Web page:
In 1994, a group of concerned individuals in Queen Anne’s County recognized a pressing need within their community – homes in disrepair and families struggling to maintain them. This realization led to the current Rebuilding Together, a national non-profit organization dedicated to repairing homes, revitalizing communities, and rebuilding lives. Recently, the group received a $3,500 award from the Qlarant Foundation, a private non-profit organization focused on enhancing the quality of life for vulnerable populations in Maryland and the District of Columbia.
Larisa Thomas, President of Rebuilding Together of Queen Anne’s County (RTQAC), shares how this grant and the partnership with local businesses and organizations impact the lives of older adults, low-income, and disabled community members.
Originally known as ‘Christmas in April,’ Rebuilding Together was started by a group of volunteers in 1973 in Midland, Texas, who, on the last Saturday in April, gathered to help low-income homeowners who were struggling to repair and renovate their homes. The beneficiaries were primarily the elderly and disabled, trying to make ends meet on fixed incomes. In 1988, the organization expanded to other cities and changed its name to reflect what had become a year-round effort. Today, Rebuilding Together has over 100 affiliates nationwide and has helped repair and renovate over 200,000 homes.
The critical importance of the organization’s work cannot be overstated. Thomas shared a staggering statistic that highlights the urgent need for their services: “Nationwide, 76% of households served by Rebuilding Together have a resident over the age of 65, and 51% have a resident with a disability, many of which have mobility issues that make it difficult to remain safely at home. And that also tends to be true in Queen Anne’s county,” she said. She describes how the domino effect of neglect can escalate from a simple roof leak into damaged floors and compromised structures, adding to the financial burden of homeowners who are already struggling to make ends meet.
At the heart of RTQAC is its Safe and Healthy Housing program. It follows eight principles that ensure homes are: dry, clean, safe, pest-free, contaminant-free, well-ventilated, maintained, and thermally controlled. They also use a detailed 25-point checklist to assess homes and fix potential issues that homeowners might not know about.
The best illustration of the impact of RTQAC’s work is through the stories of transformed lives. Thomas recounts an instance where grandparents were raising grandchildren in a home where the pipes were freezing in the wintertime. “We came in and made it safe for this grandmother who was doing her best just to make a difference in her grandkid’s lives.” At another home, we fixed a leaky roof, plumbing that wasn’t working, and holes in the floor. These were all safety issues that need to be addressed.”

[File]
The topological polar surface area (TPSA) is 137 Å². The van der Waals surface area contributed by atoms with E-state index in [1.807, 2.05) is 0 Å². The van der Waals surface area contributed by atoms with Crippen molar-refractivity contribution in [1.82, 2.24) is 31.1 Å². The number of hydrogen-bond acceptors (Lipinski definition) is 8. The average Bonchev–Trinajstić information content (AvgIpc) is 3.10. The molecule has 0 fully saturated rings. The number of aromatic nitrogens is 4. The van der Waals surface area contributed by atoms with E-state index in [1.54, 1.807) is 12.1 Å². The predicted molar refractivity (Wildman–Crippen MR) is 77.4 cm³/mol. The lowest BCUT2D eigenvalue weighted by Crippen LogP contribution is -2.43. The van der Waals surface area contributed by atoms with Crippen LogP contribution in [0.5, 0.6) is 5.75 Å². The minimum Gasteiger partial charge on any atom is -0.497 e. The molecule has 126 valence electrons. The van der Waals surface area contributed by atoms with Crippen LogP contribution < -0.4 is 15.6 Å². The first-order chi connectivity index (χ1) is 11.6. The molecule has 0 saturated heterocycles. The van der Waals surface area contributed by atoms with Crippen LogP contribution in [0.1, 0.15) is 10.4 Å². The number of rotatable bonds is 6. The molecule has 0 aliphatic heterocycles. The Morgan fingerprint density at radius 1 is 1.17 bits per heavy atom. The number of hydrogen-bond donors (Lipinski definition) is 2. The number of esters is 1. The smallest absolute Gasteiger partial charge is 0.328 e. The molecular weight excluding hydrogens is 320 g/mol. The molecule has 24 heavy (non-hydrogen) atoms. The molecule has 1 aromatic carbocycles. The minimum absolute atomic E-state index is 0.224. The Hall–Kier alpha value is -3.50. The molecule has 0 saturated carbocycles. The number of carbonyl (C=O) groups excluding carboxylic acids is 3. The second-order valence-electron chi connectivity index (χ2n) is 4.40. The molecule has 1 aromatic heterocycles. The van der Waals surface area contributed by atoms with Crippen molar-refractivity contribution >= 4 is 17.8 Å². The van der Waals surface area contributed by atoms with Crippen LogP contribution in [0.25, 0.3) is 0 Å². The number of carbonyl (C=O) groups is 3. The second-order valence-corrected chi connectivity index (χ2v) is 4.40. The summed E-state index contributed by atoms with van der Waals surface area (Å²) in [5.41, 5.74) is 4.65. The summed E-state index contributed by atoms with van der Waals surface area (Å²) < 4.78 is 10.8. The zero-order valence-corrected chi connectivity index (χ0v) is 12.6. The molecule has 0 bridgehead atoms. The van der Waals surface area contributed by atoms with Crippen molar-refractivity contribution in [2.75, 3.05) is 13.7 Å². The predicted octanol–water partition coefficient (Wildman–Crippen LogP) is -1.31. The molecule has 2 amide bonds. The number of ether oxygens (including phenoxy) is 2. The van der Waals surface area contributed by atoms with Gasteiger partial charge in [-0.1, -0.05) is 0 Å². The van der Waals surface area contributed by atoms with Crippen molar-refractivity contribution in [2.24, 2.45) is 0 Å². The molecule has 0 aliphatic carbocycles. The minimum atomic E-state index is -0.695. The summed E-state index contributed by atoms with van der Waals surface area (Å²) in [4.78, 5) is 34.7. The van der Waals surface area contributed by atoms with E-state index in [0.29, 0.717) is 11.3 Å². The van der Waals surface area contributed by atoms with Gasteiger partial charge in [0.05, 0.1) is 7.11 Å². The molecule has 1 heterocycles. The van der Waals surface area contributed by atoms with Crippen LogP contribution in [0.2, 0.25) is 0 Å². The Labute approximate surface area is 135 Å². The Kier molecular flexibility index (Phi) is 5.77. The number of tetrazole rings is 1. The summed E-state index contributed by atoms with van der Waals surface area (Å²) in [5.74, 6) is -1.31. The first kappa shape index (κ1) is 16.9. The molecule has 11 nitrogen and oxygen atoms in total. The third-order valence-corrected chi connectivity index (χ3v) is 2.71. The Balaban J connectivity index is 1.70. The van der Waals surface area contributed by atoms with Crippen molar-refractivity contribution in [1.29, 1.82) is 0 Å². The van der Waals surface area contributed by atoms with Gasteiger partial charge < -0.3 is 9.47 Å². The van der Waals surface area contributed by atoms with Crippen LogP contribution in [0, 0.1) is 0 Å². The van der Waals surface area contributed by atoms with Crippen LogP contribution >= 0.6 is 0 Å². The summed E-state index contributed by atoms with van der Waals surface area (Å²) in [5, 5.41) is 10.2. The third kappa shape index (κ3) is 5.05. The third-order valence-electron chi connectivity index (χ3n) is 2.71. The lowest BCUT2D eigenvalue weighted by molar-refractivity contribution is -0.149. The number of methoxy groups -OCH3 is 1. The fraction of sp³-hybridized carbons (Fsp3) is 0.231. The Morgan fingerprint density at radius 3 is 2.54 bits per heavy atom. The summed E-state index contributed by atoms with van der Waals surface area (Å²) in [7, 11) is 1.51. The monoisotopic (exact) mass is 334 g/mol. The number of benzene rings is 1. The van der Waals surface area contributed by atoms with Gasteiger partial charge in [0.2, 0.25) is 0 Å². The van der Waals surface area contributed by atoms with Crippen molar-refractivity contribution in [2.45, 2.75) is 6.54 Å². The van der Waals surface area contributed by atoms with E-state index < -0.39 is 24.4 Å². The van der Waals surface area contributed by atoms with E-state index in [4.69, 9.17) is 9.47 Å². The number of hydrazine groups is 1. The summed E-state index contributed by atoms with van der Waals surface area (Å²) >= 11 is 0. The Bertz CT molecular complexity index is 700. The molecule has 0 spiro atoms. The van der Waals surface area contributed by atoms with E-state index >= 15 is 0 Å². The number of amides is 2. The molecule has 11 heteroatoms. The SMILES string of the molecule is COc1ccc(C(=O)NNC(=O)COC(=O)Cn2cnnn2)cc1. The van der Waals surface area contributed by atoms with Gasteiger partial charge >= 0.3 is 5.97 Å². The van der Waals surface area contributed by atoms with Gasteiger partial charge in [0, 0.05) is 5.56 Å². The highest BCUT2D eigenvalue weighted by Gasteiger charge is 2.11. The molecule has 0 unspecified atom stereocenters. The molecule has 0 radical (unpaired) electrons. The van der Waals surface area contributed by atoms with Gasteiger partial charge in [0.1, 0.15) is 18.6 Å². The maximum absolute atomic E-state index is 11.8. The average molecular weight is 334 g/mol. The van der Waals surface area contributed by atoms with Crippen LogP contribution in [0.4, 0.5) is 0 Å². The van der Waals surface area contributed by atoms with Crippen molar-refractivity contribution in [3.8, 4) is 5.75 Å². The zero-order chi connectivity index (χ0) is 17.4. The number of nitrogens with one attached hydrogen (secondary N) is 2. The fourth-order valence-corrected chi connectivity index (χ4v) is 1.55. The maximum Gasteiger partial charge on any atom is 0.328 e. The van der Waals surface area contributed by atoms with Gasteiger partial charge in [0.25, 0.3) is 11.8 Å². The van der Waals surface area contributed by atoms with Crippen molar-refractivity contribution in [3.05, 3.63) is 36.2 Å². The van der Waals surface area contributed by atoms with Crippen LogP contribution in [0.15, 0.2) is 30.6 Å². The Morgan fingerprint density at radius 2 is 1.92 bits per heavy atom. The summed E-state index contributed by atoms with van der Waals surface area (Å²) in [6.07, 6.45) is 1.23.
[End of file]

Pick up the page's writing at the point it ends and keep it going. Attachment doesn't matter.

The process of identifying eligible homeowners for the free program involves a multi-faceted approach. Collaborations with local departments and agencies, such as the Department of Aging, ensure those in need are connected to available services. Word of mouth also plays a significant role. Once identified, applicants can either call or submit an online form. The organization also participates in community events and employs various outreach methods to spread awareness and attract volunteers.
Of course, volunteers are the backbone of this program. Those who work with RTQAC come from a variety of backgrounds. Some are retired professionals with experience in construction or home repair, while others are community members who simply want to give back. All volunteers receive training and support from the organization to ensure that repairs are completed safely and effectively. There is also funding available to do home repairs through contractors. Thomas said, “This is the new direction that Rebuilding Together can do, which allows us to have a bigger impact.”
Looking ahead, Thomas envisions a brighter future for RTQAC. More board members, an expanded volunteer network, increased community engagement, and sustained funding are on her radar. There are diverse sources of financial lifelines that power RTQAC’s efforts, including individual donations, government support, and grants from organizations such as the Qlarant Foundation. She envisions a self-sustaining organization, making an enduring difference in the lives of those they serve. “Our goal is to complete eight projects this year and then double that number to 16 next year,” she said.